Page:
"What are you going to do about that tree?" my neighbor asked. Her eyebrows arched over the lilac hedge that separated our yards.
During a dozen years of living in the city, my most pressing horticultural concerns had been some cactuses and a pothos plant I set out on the fire escape during warm summers.
But with the move to a rustic country abode, I had acquired a sizable yard framed by forsythia hedges and other shrubbery.
Although my tools were shiny and new, my gardening skills felt rusty. I needed to brush up on my pruning techniques and figure out the right time to prune the various overgrown bushes. Hours spent snipping, trimming, and taming left me with a new appreciation for topiary gardens.
But I had neglected advice to spray the cherry tree. It had been planted for Barbara, the former schoolteacher who had raised her family in this house. She must have been fond of white, as spring and summer not only ushered in the cherry blossoms but also two giant white azaleas out front, white roses in the side garden, and a white hydrangea lurking behind a shed.
The cherry tree suffered its lack of attention in silence until one day in August. In a sudden fit, the foliage turned stark brown and the tree unceremoniously dropped all its leaves.
Hmm, untimely shedding is a symptom, I thought. Guilt flickered as I walked around the bald specimen, but my lazy side murmured: Let nature take its course.
The truth was, birds always greedily harvested the fruit (I didn't wrap the tree in protective netting, as I had been told). And its position at the front edge of the vegetable patch blocked my view. I also hesitated to spray chemicals so close to the tomatoes and herbs.
Now the bare tree looked as though it were an intended sculpture. I could appreciate its aesthetic form, its intricacy of knobs, and the weave of its branches.
One day, I noticed that the naked tree glinted and shined in the sun. Upon inspection, I found it covered with the woven filament strands of spider silk. I imagined a troupe of arachnid trapeze artists performing all night.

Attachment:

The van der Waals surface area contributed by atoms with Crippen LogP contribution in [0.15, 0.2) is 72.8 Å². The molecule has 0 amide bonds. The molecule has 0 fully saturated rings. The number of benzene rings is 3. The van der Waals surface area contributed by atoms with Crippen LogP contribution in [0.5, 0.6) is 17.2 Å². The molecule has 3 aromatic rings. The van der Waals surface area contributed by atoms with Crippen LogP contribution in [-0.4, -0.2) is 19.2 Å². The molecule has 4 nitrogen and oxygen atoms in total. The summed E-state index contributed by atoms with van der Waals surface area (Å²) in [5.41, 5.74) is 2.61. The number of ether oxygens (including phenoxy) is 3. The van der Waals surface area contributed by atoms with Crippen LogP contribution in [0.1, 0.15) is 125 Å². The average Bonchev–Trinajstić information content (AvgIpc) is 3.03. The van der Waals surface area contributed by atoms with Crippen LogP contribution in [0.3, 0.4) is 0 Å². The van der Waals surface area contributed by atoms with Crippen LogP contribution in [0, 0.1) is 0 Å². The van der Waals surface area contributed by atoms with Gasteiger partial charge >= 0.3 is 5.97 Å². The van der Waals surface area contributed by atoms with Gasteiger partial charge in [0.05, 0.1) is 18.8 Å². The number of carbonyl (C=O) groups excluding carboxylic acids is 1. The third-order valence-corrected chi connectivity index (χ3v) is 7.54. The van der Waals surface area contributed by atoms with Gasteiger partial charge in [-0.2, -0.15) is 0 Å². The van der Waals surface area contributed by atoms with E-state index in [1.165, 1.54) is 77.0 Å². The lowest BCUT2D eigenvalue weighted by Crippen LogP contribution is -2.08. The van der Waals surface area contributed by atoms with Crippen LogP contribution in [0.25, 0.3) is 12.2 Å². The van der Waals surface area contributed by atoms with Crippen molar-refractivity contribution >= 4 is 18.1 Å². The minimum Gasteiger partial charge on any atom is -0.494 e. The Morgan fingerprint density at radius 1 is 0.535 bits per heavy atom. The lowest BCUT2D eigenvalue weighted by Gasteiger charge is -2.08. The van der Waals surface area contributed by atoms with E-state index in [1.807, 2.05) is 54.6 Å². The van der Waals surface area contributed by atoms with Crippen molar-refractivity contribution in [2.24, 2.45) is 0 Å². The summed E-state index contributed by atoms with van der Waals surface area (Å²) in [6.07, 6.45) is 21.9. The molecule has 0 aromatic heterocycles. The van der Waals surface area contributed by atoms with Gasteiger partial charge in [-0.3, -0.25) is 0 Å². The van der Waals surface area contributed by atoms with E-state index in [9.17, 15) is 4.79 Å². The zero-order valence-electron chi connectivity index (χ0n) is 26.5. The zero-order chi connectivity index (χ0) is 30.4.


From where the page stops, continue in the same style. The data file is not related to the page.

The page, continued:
At other times, the tree came alive with color when a tableau of birds assembled, as if posing for a formal Audubon portrait. Blue jays, a cardinal, a crow, and robins all would perch fleetingly together, causing my cat to stare transfixed out the porch window.
Then, when I was browsing at an antique store, I encountered a metal tree sculpture complete with small metallic birds cast on its bare branches. I laughed out loud.
After that, I started envisioning my own unused prop at home. A friend related that – inspired by nature – he had once painted a dead tree in vibrant colors. Tree theater of sorts.
Then I hit upon a grand floral idea.
I love the Heavenly Blue morning glory, which I always recall being entwined on rural fence posts. Along with the sweet perfume of honeysuckle, the sight of this flower conjures up thoughts of open fields, bird sounds, and the background hum of insects on a warm day.
My first spring at the country house, my friend's son, Jack, pitched a ball of twine over the side portico facing east to make a trellis, and we placed pots of robust morning glories on either side of the doorway.
But before long the bower grew so densely, I could no longer open the door.
The tree, however, offered a perfect scaffold. A garden stake helped start a tiny morning glory vine up to the lowest branch, and soon the naked tree had a new dress to wear.
The rapid speed that the vine climbed astonished me. Each day, over my morning coffee, I saw progress. And the blue trumpets gloriously matched the sky in color.
Now that it's winter, the tree is bare once again. I imagine its shape as ornate as a candelabrum, snow-etched and stoic.
Or maybe, I suddenly think, it's a promising candidate to light up the neighborhood – aglow with twinkling lights.
I'd better go check for an outlet.